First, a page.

Correcting the Grammar of Others

Reading Comprehension
Ongoing Activity
Grades 6–12
Language Arts, History
Small Group, Individual, Entire Class, Outside Activity, Editing, Writing


  • Students will identify and correct faulty grammar of characters in The Red Pony.
  • Students (in groups) will be able to present their findings and corrections in front of the class.
  • Students in the audience will be able to critique the findings/corrections of each group.


Besides students’ usual grammar exercises in English class, they can learn literature-based ways to enhance their grammar capabilities. Students seem to be at their best when they correct the work of others. One of the best ways to complement grammar study in the classroom is to correct the errant grammar of characters in novels.

Obviously, The Red Pony reflected the language and vernacular of mostly under-educated ranch workers of the time; as a result, the novel is rich in non-standard language. Finding examples to “correct” will be plentiful.

Materials Needed/Preparation

  • Copies of The Red Pony
  • Students’ notebooks
  • If available, an LCD projector or interactive white board to show the students’ typed before and after versions. If an LCD projector or interactive white board is not available, an overhead projector will work, as will photocopies.
  • If possible, before the exercise, take a local “grammar walk” (optional). Many local stores, shopping centers, billboards, signs, and the like, have grammatical errors.
  • If a “grammar walk” is not practical during school hours, perhaps students could be assigned (for extra credit), on their own time, to photograph errant signage and present to the class (with the teacher’s approval) for evaluation.
  • However, if the school is close to local businesses and “the grammar walk” seems practical, be prepared with the following:
  • ~A “grammar repair” kit with hand-made (typed or handwritten) cut-outs of apostrophes, commas, letters for re-spelling, semicolons, periods, and the like, to place on the signage.
  • ~A camera (cell phone or otherwise) to photograph “before and after” examples of signage.

Estimated Time

  • The “grammar walk” would take about 2 hours (depending on the location) and would need to be an internal field trip.
  • The in-class grammar corrections from The Red Pony are ongoing, and the time spent is up to the discretion of the teacher.


  • In small groups, have students go through the current reading of The Red Pony and correct the errant grammar of most of the characters as they speak.
  • The groups can then come to the front of the class and read grammatically errant dialogue from the characters. This would be best done on an LCD projector or interactive white board (using PowerPoint or a Word document on a laptop), or an overhead projector so students can see the bad grammar. Lacking that, groups should inform the audience of the page number from which they will be reading (or pass out photocopies of their corrections).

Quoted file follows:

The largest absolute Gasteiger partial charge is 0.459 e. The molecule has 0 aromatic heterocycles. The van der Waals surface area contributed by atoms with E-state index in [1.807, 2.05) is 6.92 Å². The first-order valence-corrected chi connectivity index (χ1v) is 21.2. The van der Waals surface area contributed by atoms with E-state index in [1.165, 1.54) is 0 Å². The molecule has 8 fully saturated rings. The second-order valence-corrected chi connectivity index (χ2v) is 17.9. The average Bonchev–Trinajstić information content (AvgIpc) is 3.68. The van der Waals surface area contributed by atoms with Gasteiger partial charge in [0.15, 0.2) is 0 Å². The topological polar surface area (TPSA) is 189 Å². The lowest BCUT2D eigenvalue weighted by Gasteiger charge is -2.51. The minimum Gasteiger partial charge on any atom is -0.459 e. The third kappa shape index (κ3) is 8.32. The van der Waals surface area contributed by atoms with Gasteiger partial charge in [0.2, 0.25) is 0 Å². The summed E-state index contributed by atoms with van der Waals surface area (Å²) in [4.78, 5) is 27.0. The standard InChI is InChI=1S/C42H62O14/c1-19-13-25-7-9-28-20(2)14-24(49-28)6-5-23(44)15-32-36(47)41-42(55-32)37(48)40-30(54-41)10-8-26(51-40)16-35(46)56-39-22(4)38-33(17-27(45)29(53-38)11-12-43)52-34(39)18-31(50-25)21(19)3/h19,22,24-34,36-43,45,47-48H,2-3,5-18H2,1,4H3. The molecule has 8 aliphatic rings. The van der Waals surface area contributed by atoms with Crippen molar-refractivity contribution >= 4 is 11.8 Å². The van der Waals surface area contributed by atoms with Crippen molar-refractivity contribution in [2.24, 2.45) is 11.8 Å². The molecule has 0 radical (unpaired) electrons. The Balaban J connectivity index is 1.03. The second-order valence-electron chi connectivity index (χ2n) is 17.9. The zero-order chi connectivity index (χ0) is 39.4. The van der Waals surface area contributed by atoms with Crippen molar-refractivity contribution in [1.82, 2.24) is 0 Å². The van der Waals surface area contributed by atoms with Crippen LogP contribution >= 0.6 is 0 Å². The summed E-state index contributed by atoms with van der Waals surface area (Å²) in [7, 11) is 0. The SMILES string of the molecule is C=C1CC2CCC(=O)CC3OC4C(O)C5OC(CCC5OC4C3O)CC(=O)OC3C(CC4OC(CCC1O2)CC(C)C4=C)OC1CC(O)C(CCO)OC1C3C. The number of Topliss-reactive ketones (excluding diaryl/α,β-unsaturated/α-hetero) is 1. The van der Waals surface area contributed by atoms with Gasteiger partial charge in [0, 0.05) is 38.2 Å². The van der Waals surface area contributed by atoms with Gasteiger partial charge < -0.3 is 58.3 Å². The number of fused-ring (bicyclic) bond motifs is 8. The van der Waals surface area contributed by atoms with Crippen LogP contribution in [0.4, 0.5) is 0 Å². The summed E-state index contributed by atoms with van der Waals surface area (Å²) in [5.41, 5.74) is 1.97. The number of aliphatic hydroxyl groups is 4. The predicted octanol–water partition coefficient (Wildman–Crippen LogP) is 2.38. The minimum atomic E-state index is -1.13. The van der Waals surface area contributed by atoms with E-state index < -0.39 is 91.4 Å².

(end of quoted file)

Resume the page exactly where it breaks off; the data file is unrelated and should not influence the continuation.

• The groups will solicit suggestions from the audience and then present their own. Be sure to have students explain why the grammar was poor and how they improved it. For example:
Billy Buck gave him [Jody] riding instructions over and over. ‘Now when you get up there, just grab tight with your knees and keep your hands away from the saddle, and if you get throwed, don’t let that stop you. No matter how good a man is, there’s always some horse can pitch him…pretty soon, he won’t throw you no more, and pretty soon he can’t throw you no more.’

‘I hope it don’t rain before,’ Jody said.

‘Why not? Don’t want to get throwed in the mud?’ (19)

Post Activity/Takeaways/Follow-up


  • Students should keep examples of their work in their notebooks. If possible, students should also compile a digital or hand-made scrapbook of all their grammar work.


  • Continue to use this exercise for students’ subsequent work.


During the course of the exercise, teachers should monitor the work of the groups and their notebooks. Periodic grammar tests, using uncorrected student examples from The Red Pony, would be highly useful.

Common Core State Standards Met

  • Reading Standards for Literature 6-12
  • ~Key Ideas and Details: 1, 2
  • ~Craft and Structure: 4
  • ~Range of Reading and Level of Text Complexity: 10
  • Writing Standards 6-12
  • ~Text Types and Purposes: 1
  • ~Production and Distribution of Writing: 4, 5
  • Speaking and Listening Standards 6-12
  • ~Comprehension and Collaboration: 1, 2
  • Language Standards 6-12
  • ~Conventions of Standard English: 1, 2
  • ~Knowledge of Language: 3
  • ~Vocabulary Acquisition and Use: 4, 5, 6
  • Reading Standards for Literacy in History/Social Studies 6-12
  • ~Integration of Knowledge and Ideas: 9
  • ~Craft and Structure: 4
  • Writing Standards for Literacy in History/Social Studies, Science, and Technical Subjects 6-12
  • ~Production and Distribution of Writing: 4, 5
  • ~Research to Build and Present Knowledge: 7

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